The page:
Artificial intelligence (AI) and the ever-increasing volume of data (Big Data) are transforming how financial services and products are delivered.  The insurance sector is keen to explore the opportunities that both provide for innovation and gains in efficiency and effectiveness. Indeed, European Insurance and Occupational Pensions Authority (EIOPA) suggested earlier this year that over 30% of European insurers may already be using AI, and it seems likely that Big Data has had at least some impact on all insurers.

Concerns remain, however, about the quality, fairness and transparency of automated decision making, and how the outputs of learning systems can be effectively monitored and challenged. Some of these issues could, if not properly managed, lead to significant reputational risks for both insurers and regulators.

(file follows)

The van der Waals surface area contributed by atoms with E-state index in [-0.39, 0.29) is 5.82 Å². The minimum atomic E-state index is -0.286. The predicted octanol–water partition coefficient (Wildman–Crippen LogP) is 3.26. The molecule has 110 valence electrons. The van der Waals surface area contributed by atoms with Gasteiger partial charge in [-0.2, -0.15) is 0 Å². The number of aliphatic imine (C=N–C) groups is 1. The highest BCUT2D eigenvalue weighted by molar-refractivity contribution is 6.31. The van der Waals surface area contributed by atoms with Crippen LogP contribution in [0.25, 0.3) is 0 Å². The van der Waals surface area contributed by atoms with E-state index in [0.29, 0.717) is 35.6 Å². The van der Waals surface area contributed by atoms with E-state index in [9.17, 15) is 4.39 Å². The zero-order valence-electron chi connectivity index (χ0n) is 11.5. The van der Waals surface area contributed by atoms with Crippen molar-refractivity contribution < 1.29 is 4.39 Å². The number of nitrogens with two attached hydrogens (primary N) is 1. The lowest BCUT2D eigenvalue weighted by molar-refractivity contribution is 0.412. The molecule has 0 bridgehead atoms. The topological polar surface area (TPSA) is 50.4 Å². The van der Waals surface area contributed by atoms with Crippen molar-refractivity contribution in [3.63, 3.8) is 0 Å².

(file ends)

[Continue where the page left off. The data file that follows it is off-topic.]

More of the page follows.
Financial services regulators have to date largely (and deliberately) sought to ensure policy remains technology neutral, while recognising that the use of AI and Big Data will come with challenges. Publications on the topic from a range of financial and-non-financial bodies already show some relatively clear trends in the thinking.  The issues can broadly be grouped under the headings of “governance and oversight” and “fairness”, and this article focuses on those topics.

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Grant Murtagh
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